This is part of my Tech Workers' Guide To Distraction Free Work

Taking on extra responsibility has been a distraction for me. It all starts when I feel stuck on a project for work. Feeling stuck is awful, and my brain urges me to find something else to make progress on. As a result, I volunteer for an additional project or non-critical task.

You can guess what happens next. I dive headlong into this other task, complete it, and satisfy my brain. Meanwhile, the original project—the one I’m stuck on—languishes. Then I’m back at square-one, hunting for another trivial thing to work on.

This is dumb.

Nowadays, I ask myself, Am I stuck and looking for something else to do?

I know this goes against the grain of “always do more.” But part of “work smarter not harder” is saying No to non-essential work.

Take action: Before you volunteer for extra work, pause and ask, Am I stuck and looking for something else to do?

Tech Workers' Guide To Distraction Free Work

Common Problems

  1. How Do I Stop Endlessly Researching Topics And Get Stuff Done?


  1. We Want To Be Distracted
  2. Proximity Matters

Practices: Just Say No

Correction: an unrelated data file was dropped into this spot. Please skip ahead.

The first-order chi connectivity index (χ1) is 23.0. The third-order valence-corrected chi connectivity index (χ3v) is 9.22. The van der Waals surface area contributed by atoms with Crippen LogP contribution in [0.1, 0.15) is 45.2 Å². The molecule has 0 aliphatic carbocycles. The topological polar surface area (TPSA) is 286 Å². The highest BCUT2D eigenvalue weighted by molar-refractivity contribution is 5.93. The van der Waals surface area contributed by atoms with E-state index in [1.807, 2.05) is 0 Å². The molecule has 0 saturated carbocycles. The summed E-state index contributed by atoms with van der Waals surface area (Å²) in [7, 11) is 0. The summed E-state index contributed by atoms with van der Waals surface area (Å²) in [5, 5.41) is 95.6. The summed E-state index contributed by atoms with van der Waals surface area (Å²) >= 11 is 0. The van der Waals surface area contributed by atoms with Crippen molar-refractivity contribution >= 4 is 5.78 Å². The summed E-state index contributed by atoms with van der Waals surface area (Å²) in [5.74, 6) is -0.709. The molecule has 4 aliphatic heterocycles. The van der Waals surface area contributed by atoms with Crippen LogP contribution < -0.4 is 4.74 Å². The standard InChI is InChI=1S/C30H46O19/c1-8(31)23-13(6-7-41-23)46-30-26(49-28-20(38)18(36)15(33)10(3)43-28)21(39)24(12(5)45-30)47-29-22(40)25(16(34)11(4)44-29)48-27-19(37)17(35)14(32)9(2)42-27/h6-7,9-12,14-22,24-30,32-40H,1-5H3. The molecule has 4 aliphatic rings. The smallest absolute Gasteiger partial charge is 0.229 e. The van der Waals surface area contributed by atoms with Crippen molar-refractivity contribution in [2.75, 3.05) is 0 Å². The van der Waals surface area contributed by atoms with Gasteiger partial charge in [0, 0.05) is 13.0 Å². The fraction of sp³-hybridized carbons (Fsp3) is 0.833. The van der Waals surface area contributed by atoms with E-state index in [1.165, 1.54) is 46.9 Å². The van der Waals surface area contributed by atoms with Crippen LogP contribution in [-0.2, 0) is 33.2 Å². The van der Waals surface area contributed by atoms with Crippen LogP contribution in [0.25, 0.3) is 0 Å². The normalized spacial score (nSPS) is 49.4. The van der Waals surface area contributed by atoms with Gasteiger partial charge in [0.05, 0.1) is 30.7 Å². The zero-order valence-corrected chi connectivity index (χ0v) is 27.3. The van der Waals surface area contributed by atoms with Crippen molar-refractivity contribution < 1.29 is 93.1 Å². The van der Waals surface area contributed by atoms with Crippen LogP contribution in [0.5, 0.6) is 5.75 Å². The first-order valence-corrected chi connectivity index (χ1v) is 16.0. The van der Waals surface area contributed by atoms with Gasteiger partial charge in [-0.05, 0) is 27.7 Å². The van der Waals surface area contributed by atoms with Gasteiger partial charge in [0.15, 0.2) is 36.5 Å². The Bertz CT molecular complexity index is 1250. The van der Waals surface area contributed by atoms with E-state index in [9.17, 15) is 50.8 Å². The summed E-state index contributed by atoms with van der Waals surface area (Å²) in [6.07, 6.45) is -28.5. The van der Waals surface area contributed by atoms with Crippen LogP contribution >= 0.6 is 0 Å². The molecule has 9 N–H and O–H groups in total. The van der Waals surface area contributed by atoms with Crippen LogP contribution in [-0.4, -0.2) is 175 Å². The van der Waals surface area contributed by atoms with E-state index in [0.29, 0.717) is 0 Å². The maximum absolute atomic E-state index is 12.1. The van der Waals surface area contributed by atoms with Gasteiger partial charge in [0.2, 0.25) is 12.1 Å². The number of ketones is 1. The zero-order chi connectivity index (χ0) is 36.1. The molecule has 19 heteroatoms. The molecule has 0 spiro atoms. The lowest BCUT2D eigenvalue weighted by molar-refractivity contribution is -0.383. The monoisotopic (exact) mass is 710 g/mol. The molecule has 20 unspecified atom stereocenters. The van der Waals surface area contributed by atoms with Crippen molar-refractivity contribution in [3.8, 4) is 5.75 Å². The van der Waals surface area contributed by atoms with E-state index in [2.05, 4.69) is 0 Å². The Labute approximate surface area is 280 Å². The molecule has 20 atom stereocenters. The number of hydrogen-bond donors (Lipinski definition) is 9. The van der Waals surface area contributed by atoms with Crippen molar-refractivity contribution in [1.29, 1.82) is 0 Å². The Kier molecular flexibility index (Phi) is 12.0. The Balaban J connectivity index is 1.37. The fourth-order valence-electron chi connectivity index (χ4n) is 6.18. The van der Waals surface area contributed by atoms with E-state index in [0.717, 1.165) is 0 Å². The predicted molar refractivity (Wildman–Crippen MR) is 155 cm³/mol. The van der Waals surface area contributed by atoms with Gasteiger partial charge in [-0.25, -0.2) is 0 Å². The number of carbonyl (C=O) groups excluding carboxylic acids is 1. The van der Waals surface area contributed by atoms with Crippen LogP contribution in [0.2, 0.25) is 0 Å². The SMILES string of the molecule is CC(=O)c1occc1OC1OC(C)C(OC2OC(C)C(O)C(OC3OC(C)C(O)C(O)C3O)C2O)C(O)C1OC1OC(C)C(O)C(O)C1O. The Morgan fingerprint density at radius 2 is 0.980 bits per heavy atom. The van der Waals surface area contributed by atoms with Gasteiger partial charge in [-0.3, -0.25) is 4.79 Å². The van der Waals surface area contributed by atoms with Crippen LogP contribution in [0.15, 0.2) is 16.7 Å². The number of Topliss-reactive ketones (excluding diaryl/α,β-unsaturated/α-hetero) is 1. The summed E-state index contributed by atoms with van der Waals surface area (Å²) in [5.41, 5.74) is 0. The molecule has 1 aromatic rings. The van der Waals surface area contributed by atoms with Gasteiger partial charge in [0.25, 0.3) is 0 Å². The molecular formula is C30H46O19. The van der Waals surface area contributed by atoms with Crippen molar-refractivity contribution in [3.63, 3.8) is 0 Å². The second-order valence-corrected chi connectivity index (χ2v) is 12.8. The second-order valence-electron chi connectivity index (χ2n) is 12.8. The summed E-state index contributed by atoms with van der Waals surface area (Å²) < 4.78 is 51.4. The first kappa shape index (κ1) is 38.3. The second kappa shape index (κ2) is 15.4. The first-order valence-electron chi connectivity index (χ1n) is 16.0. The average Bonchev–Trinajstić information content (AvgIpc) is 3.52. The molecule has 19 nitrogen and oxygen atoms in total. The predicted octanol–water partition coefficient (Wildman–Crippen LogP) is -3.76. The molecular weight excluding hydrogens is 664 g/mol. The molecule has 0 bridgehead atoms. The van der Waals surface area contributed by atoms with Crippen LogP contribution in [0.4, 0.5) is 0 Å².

1. Just say No
  2. Stop Looking For Drama
  3. Beware Of Taking On Extra Responsibility
  4. Make an “I won’t do” list

Practices: Say Yes

  1. Track your distractions
  2. Stay focused with a To Do list
  3. Make a “Big Rock” list
  4. Follow the 2-minute rule
  5. Try the Pomodoro Technique
  6. Make a list of questions

Practices: Control Your Physical Environment

  1. Find your Den of Productivity
  2. Eliminate distracting belongings
  3. Limit disruptive noise
  4. Listen to music
  5. Silence your phone

Practices: Control Your Digital Environment

  1. Close your email
  2. Leave social media
  3. Close your browser tabs
  4. Limit distractions from Slack
  5. Try an app blocker

Practices: Get Organized

  1. Make project documents

What do books say about distraction free work?

“You could try to pound your head against the wall and think of original ideas — or you can cheat by reading them in books.”
Patrick Collison

  1. “The Obstacle Is the Way” on handling distractions
  2. “The 4-Hour Workweek” on eliminating distractions